Besides using your iPod as a music player, you can also use it to transfer songs from an old computer to a new one. The one hitch is that if you didn't buy them from the iTunes store, you have to configure your iPod so that it functions as an external drive [source: Apple Support]. But if you're going to do that, you may not want to use iTunes at all.

Naturally, Apple probably would prefer that you install iTunes software on your computer and use it to both organize the music on your computer's hard drive and transfer it to your iPod. That not only is the most straightforward method, but it also makes it as easy as possible to buy lots of music from the iTunes store. Maybe that sticks in your craw because you're a die-hard PC loyalist who resents all those snarky Apple commercials that stereotype you as a clueless techno-dweeb. Or maybe you don't really like the iTunes interface because it moves too slowly on your older PC. Or maybe the iTunes indexer crashes whenever it encounters that old mp3 of Captain Beefheart performing "Ice Cream for Crow" that you got from some peer-to-peer music pirate eons ago.
Not to worry. It's perfectly possible load music onto your iPod without using iTunes. According to Lifehacker's Adam Pash, the first step (and you do need a computer with iTunes on it for this) is to plug in your iPod, boot up iTunes, go to Edit: Preferences, and select the iPod tab. Next, select the Music tab and click OK on "Manually manage songs and playlists." This will set up your iPod as a removable hard drive, and keep it from automatically syncing with iTunes [source: Pash].
Next, you need another program on your PC to manage your music files. There are numerous choices out there -- such as MediaMonkey, SharePod, Winamp, Floola and Songbird, among others [source: Bell]. If you pick MediaMonkey, for example, you simply download and install it, let the program sort your music into genres, plug in your iPod, and then drag-and-drop whichever songs you want to load [source:Simplehelp.net].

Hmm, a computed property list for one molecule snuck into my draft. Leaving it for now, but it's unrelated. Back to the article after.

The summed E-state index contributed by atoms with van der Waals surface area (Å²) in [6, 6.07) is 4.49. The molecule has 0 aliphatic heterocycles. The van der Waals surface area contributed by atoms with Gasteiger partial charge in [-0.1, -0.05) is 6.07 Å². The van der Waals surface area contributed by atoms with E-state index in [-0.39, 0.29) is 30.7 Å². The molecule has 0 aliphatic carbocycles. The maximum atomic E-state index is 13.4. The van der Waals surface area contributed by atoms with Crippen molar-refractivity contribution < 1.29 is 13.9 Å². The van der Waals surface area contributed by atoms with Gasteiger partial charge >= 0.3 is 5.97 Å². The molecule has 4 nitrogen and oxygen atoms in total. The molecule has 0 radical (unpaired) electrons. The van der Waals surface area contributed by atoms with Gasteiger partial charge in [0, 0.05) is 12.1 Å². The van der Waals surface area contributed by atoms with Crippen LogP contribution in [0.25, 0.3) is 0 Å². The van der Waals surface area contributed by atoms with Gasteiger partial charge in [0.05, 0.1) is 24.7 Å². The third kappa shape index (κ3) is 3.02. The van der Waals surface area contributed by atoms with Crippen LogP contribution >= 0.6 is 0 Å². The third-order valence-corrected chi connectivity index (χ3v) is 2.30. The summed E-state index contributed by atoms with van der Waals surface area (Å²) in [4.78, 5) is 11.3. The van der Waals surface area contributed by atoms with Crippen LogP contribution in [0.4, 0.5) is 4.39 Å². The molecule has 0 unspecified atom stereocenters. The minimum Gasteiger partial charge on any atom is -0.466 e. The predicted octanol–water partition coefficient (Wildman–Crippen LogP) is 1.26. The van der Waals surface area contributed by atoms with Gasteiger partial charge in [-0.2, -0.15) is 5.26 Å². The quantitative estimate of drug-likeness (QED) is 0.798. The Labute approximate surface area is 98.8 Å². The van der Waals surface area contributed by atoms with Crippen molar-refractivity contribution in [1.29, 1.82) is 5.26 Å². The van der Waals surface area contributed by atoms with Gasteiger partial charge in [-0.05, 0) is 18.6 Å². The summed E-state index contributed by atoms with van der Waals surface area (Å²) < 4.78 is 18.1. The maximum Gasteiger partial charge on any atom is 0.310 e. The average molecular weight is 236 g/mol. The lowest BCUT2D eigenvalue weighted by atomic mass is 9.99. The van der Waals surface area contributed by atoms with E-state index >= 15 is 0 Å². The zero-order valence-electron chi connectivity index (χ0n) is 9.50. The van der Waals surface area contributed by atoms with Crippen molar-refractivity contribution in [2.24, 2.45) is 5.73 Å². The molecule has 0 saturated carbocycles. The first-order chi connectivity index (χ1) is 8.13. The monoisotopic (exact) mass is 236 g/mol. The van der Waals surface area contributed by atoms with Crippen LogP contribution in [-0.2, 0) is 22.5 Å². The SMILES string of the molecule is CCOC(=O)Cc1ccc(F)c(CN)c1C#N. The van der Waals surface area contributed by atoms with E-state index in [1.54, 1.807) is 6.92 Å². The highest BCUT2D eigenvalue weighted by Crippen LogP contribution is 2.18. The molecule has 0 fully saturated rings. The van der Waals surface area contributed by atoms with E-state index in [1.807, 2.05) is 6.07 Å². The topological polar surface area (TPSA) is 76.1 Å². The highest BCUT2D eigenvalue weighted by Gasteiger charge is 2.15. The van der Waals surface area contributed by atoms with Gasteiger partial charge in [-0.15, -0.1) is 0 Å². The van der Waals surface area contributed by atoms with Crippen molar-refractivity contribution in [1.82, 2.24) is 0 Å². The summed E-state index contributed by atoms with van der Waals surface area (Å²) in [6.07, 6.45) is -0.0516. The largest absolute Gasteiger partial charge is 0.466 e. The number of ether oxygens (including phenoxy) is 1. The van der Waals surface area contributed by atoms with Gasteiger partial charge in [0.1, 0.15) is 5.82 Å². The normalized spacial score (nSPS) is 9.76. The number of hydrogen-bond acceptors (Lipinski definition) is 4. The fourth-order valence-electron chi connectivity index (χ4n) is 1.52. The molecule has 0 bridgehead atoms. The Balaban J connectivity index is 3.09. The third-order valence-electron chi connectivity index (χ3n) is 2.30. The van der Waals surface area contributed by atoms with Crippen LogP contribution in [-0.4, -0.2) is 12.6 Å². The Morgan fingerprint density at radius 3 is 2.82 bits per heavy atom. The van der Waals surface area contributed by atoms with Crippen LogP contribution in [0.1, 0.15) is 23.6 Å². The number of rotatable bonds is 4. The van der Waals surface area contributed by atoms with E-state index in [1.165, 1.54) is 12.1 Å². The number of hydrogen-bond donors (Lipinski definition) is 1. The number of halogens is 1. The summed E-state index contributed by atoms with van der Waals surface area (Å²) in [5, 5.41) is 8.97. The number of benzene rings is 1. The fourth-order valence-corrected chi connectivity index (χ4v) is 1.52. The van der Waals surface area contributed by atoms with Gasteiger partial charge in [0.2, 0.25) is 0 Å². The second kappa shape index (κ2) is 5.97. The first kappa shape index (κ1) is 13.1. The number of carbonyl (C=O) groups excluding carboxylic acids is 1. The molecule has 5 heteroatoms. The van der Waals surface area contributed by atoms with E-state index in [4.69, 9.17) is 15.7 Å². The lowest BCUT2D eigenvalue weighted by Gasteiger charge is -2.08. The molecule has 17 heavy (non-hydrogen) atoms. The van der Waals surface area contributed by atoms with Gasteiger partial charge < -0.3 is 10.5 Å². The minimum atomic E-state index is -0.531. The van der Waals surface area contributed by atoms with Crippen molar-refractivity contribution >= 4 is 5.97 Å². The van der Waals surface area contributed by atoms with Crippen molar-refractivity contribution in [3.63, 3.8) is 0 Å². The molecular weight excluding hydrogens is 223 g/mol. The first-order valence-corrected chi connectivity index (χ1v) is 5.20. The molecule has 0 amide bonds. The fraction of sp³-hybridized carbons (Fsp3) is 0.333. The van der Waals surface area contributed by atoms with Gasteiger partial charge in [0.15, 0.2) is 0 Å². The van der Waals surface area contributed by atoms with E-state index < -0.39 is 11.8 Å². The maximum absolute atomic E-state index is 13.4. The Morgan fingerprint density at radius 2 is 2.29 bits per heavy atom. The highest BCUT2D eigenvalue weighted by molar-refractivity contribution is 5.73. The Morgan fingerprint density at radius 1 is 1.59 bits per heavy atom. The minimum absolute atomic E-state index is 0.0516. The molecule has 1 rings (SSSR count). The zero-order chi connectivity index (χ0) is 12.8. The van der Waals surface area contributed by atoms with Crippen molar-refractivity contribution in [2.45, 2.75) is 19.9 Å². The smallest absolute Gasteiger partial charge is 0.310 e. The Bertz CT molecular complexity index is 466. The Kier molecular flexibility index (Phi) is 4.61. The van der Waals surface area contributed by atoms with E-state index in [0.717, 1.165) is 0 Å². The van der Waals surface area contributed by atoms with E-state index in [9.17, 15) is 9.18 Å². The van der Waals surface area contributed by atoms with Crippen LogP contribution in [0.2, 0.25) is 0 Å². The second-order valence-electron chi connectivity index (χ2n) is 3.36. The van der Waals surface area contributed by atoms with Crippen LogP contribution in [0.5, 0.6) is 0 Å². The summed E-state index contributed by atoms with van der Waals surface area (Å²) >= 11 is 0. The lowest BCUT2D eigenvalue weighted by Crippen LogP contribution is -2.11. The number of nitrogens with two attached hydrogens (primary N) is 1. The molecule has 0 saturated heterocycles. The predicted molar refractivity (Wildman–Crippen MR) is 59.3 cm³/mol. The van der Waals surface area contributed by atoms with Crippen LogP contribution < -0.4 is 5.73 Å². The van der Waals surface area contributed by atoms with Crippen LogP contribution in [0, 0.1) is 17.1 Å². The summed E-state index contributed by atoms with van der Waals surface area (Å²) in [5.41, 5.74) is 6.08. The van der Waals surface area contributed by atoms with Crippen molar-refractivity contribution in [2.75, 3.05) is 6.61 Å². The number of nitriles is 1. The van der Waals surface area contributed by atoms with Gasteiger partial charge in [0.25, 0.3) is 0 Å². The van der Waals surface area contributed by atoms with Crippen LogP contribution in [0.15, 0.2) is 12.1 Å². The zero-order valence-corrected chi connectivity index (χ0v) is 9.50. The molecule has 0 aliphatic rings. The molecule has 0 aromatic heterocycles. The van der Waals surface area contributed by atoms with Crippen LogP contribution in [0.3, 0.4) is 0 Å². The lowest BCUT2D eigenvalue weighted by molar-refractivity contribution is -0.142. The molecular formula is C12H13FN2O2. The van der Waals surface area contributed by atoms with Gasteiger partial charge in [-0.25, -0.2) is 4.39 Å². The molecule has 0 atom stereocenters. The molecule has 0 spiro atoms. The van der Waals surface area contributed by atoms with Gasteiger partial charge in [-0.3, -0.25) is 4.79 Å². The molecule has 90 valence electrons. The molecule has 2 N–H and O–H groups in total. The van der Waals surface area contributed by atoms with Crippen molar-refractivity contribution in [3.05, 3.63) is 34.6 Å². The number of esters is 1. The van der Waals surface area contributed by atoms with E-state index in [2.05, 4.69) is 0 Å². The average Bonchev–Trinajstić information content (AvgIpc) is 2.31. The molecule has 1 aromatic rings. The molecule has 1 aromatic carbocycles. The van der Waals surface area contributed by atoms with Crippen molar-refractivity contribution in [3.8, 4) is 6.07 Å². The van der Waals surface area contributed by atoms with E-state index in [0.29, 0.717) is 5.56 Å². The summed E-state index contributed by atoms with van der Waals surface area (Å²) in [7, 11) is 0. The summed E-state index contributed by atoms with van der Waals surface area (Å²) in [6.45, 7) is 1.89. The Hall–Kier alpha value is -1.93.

Pash also suggests another free progam, Pod Player, that will play songs off your iPod while it's connected to your PC, and extract songs and upload them to your computer's hard drive [source: Pash].

Sources
·         Bell, Donald. "Best iPod-compatible iTunes alternatives." CNet. Nov. 20, 2008. (April 13, 2010) http://reviews.cnet.com/8301-12519_7-10104294-49.html
·         "How to use MediaMonkey to manage your iPod." Simplehelp.net. Undated. (April 13, 2010) http://www.simplehelp.net/2007/07/08/how-to-use-mediamonkey-to-manage-your-ipod/
·         "How to use your iPod to move your music to a new computer." Apple.com. Nov. 20, 2009. (April 13, 2010) http://support.apple.com/kb/ht1329
·         "iPod Classic User Guide." Apple.com. Undated. (April 13, 2010) http://manuals.info.apple.com/en_US/iPod_classic_160GB_User_Guide.pdf
·         "iPod without iTunes." Geektonic. January 2009. (April 13, 2010) http://www.geektonic.com/2009/01/ipod-without-itunes.html
·         Pash, Adam. "Hack Attack: The self-sustaining iPod." LifeHacker. Undated. (April 13, 2010) http://lifehacker.com/151662/hack-attack-the-self+sustaining-ipod
·         Rojas, Peter. "Interview with John Hodgman, the PC from those 'Get a Mac' ads." Endgadget. Oct. 5, 2006. (April 13, 2010)http://www.engadget.com/2006/10/05/interview-with-john-hodgman-the-pc-from-those-get-a-mac-ads/
·         Schlender, Brent. "Apple's 21st-Century Walkman CEO Steve Jobs thinks he has something pretty nifty. And if he's right, he might even spook Sony and Matsushita." Fortune. Nov. 12, 2001. (April 13, 2010) http://money.cnn.com/magazines/fortune/fortune_archive/2001/11/12/313342/index.htm
·         Van Buskirk, Eliot. "Introducing the world's first MP3 player." CNet.com. Jan. 21, 2005. (April 13, 2010) http://reviews.cnet.com/4520-6450_7-5622055-1.html